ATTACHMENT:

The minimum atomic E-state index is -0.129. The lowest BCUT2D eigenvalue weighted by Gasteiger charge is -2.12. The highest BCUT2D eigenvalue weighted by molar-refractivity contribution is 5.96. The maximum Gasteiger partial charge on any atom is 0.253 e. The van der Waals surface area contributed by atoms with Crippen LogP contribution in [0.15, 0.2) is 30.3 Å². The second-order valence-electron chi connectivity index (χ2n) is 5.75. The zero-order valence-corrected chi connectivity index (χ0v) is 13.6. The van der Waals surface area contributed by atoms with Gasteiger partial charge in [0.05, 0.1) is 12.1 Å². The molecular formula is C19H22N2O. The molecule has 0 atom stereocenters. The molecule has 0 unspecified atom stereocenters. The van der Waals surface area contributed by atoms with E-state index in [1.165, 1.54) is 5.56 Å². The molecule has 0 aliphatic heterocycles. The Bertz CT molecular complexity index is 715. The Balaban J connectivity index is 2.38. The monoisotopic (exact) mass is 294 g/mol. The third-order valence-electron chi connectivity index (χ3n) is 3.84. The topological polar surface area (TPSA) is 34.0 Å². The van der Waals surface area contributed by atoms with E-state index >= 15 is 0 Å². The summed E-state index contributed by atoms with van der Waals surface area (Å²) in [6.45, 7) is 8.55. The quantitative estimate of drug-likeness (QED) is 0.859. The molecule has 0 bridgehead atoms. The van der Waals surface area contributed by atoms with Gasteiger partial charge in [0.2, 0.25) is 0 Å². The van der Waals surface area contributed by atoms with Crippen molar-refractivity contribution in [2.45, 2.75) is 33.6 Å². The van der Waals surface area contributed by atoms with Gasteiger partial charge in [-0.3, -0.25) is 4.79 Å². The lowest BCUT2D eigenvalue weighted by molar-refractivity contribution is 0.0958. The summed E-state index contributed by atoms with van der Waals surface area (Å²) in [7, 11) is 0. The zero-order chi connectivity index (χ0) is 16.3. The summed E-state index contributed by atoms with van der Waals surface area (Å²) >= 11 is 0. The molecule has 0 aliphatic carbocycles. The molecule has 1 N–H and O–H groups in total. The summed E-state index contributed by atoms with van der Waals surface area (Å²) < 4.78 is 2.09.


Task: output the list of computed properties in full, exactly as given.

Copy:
The minimum atomic E-state index is -0.129. The lowest BCUT2D eigenvalue weighted by Gasteiger charge is -2.12. The highest BCUT2D eigenvalue weighted by molar-refractivity contribution is 5.96. The maximum Gasteiger partial charge on any atom is 0.253 e. The van der Waals surface area contributed by atoms with Crippen LogP contribution in [0.15, 0.2) is 30.3 Å². The second-order valence-electron chi connectivity index (χ2n) is 5.75. The zero-order valence-corrected chi connectivity index (χ0v) is 13.6. The van der Waals surface area contributed by atoms with Gasteiger partial charge in [0.05, 0.1) is 12.1 Å². The molecular formula is C19H22N2O. The molecule has 0 atom stereocenters. The molecule has 0 unspecified atom stereocenters. The van der Waals surface area contributed by atoms with E-state index in [1.165, 1.54) is 5.56 Å². The molecule has 0 aliphatic heterocycles. The Bertz CT molecular complexity index is 715. The Balaban J connectivity index is 2.38. The monoisotopic (exact) mass is 294 g/mol. The third-order valence-electron chi connectivity index (χ3n) is 3.84. The topological polar surface area (TPSA) is 34.0 Å². The van der Waals surface area contributed by atoms with E-state index >= 15 is 0 Å². The summed E-state index contributed by atoms with van der Waals surface area (Å²) in [6.45, 7) is 8.55. The quantitative estimate of drug-likeness (QED) is 0.859. The molecule has 0 bridgehead atoms. The van der Waals surface area contributed by atoms with Gasteiger partial charge in [0.2, 0.25) is 0 Å². The van der Waals surface area contributed by atoms with Crippen molar-refractivity contribution in [2.45, 2.75) is 33.6 Å². The van der Waals surface area contributed by atoms with Gasteiger partial charge in [-0.3, -0.25) is 4.79 Å². The lowest BCUT2D eigenvalue weighted by molar-refractivity contribution is 0.0958. The summed E-state index contributed by atoms with van der Waals surface area (Å²) in [7, 11) is 0. The zero-order chi connectivity index (χ0) is 16.3. The summed E-state index contributed by atoms with van der Waals surface area (Å²) >= 11 is 0. The molecule has 0 aliphatic carbocycles. The molecule has 1 N–H and O–H groups in total. The summed E-state index contributed by atoms with van der Waals surface area (Å²) < 4.78 is 2.09.